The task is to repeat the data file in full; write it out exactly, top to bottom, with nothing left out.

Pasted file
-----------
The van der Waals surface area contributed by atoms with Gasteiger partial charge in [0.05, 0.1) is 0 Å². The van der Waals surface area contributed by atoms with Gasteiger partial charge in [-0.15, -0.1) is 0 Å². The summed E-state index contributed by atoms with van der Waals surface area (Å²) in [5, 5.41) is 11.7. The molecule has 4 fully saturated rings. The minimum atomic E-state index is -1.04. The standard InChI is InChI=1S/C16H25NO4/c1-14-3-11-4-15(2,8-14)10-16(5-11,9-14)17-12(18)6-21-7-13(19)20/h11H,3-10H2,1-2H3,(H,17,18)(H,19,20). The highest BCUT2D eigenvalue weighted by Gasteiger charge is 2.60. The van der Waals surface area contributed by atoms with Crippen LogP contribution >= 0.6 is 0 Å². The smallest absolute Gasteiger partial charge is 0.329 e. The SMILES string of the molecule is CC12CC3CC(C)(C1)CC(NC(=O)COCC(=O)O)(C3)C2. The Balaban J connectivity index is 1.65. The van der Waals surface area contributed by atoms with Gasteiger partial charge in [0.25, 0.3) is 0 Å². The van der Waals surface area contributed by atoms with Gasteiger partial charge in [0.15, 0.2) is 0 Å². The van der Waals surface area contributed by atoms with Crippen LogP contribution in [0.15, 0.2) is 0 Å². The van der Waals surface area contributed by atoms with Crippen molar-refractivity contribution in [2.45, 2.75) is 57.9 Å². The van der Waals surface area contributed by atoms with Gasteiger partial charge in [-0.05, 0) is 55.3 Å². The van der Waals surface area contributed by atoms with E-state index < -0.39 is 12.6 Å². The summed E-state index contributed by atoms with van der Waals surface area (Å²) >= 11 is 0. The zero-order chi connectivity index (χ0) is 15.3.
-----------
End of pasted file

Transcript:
The van der Waals surface area contributed by atoms with Gasteiger partial charge in [0.05, 0.1) is 0 Å². The van der Waals surface area contributed by atoms with Gasteiger partial charge in [-0.15, -0.1) is 0 Å². The summed E-state index contributed by atoms with van der Waals surface area (Å²) in [5, 5.41) is 11.7. The molecule has 4 fully saturated rings. The minimum atomic E-state index is -1.04. The standard InChI is InChI=1S/C16H25NO4/c1-14-3-11-4-15(2,8-14)10-16(5-11,9-14)17-12(18)6-21-7-13(19)20/h11H,3-10H2,1-2H3,(H,17,18)(H,19,20). The highest BCUT2D eigenvalue weighted by Gasteiger charge is 2.60. The van der Waals surface area contributed by atoms with Crippen LogP contribution >= 0.6 is 0 Å². The smallest absolute Gasteiger partial charge is 0.329 e. The SMILES string of the molecule is CC12CC3CC(C)(C1)CC(NC(=O)COCC(=O)O)(C3)C2. The Balaban J connectivity index is 1.65. The van der Waals surface area contributed by atoms with Gasteiger partial charge in [0.25, 0.3) is 0 Å². The van der Waals surface area contributed by atoms with Gasteiger partial charge in [0.15, 0.2) is 0 Å². The van der Waals surface area contributed by atoms with Crippen LogP contribution in [0.15, 0.2) is 0 Å². The van der Waals surface area contributed by atoms with Crippen molar-refractivity contribution in [2.45, 2.75) is 57.9 Å². The van der Waals surface area contributed by atoms with Gasteiger partial charge in [-0.05, 0) is 55.3 Å². The van der Waals surface area contributed by atoms with E-state index < -0.39 is 12.6 Å². The summed E-state index contributed by atoms with van der Waals surface area (Å²) >= 11 is 0. The zero-order chi connectivity index (χ0) is 15.3.